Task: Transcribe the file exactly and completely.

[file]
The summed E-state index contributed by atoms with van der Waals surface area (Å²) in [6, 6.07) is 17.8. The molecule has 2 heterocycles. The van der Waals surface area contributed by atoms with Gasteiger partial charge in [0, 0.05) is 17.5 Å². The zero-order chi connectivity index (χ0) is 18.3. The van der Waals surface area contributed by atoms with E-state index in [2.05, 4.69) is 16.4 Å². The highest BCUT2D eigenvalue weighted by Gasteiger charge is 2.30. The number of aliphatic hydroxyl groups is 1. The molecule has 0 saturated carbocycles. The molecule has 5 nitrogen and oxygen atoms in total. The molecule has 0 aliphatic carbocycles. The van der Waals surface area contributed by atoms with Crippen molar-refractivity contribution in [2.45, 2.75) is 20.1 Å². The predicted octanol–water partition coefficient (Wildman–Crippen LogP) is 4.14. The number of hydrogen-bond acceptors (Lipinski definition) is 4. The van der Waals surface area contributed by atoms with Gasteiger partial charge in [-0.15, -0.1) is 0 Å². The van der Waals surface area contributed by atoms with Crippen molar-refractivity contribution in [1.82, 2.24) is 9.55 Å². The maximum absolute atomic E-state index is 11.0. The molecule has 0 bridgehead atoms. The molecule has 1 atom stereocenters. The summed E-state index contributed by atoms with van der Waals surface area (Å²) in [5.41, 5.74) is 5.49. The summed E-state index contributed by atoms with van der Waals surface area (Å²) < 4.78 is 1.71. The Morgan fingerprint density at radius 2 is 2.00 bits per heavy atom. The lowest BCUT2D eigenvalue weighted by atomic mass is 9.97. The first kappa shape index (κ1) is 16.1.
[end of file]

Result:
The summed E-state index contributed by atoms with van der Waals surface area (Å²) in [6, 6.07) is 17.8. The molecule has 2 heterocycles. The van der Waals surface area contributed by atoms with Gasteiger partial charge in [0, 0.05) is 17.5 Å². The zero-order chi connectivity index (χ0) is 18.3. The van der Waals surface area contributed by atoms with E-state index in [2.05, 4.69) is 16.4 Å². The highest BCUT2D eigenvalue weighted by Gasteiger charge is 2.30. The number of aliphatic hydroxyl groups is 1. The molecule has 0 saturated carbocycles. The molecule has 5 nitrogen and oxygen atoms in total. The molecule has 0 aliphatic carbocycles. The van der Waals surface area contributed by atoms with Crippen molar-refractivity contribution in [2.45, 2.75) is 20.1 Å². The predicted octanol–water partition coefficient (Wildman–Crippen LogP) is 4.14. The number of hydrogen-bond acceptors (Lipinski definition) is 4. The van der Waals surface area contributed by atoms with Gasteiger partial charge in [-0.15, -0.1) is 0 Å². The van der Waals surface area contributed by atoms with Crippen molar-refractivity contribution in [1.82, 2.24) is 9.55 Å². The maximum absolute atomic E-state index is 11.0. The molecule has 0 bridgehead atoms. The molecule has 1 atom stereocenters. The summed E-state index contributed by atoms with van der Waals surface area (Å²) in [5.41, 5.74) is 5.49. The summed E-state index contributed by atoms with van der Waals surface area (Å²) < 4.78 is 1.71. The Morgan fingerprint density at radius 2 is 2.00 bits per heavy atom. The lowest BCUT2D eigenvalue weighted by atomic mass is 9.97. The first kappa shape index (κ1) is 16.1.